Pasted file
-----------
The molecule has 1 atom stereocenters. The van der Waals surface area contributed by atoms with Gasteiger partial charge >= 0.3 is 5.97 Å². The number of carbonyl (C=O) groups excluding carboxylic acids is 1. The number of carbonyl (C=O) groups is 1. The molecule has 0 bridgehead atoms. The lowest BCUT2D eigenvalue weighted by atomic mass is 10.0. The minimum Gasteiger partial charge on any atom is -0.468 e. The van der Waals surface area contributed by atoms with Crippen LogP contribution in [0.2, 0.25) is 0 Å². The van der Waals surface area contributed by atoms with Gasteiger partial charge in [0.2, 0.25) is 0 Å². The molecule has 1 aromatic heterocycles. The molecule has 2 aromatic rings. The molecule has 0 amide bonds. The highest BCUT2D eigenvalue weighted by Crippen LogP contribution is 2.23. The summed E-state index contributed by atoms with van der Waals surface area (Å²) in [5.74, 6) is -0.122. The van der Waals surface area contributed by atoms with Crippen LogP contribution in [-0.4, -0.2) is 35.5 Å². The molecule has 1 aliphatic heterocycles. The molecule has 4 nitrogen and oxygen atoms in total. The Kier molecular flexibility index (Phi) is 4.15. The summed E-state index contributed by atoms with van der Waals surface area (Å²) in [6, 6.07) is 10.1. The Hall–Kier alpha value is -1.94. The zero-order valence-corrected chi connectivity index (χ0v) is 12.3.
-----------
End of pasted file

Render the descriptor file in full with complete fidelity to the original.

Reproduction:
The molecule has 1 atom stereocenters. The van der Waals surface area contributed by atoms with Gasteiger partial charge >= 0.3 is 5.97 Å². The number of carbonyl (C=O) groups excluding carboxylic acids is 1. The number of carbonyl (C=O) groups is 1. The molecule has 0 bridgehead atoms. The lowest BCUT2D eigenvalue weighted by atomic mass is 10.0. The minimum Gasteiger partial charge on any atom is -0.468 e. The van der Waals surface area contributed by atoms with Crippen LogP contribution in [0.2, 0.25) is 0 Å². The van der Waals surface area contributed by atoms with Gasteiger partial charge in [0.2, 0.25) is 0 Å². The molecule has 1 aromatic heterocycles. The molecule has 2 aromatic rings. The molecule has 0 amide bonds. The highest BCUT2D eigenvalue weighted by Crippen LogP contribution is 2.23. The summed E-state index contributed by atoms with van der Waals surface area (Å²) in [5.74, 6) is -0.122. The van der Waals surface area contributed by atoms with Crippen LogP contribution in [-0.4, -0.2) is 35.5 Å². The molecule has 1 aliphatic heterocycles. The molecule has 4 nitrogen and oxygen atoms in total. The Kier molecular flexibility index (Phi) is 4.15. The summed E-state index contributed by atoms with van der Waals surface area (Å²) in [6, 6.07) is 10.1. The Hall–Kier alpha value is -1.94. The zero-order valence-corrected chi connectivity index (χ0v) is 12.3.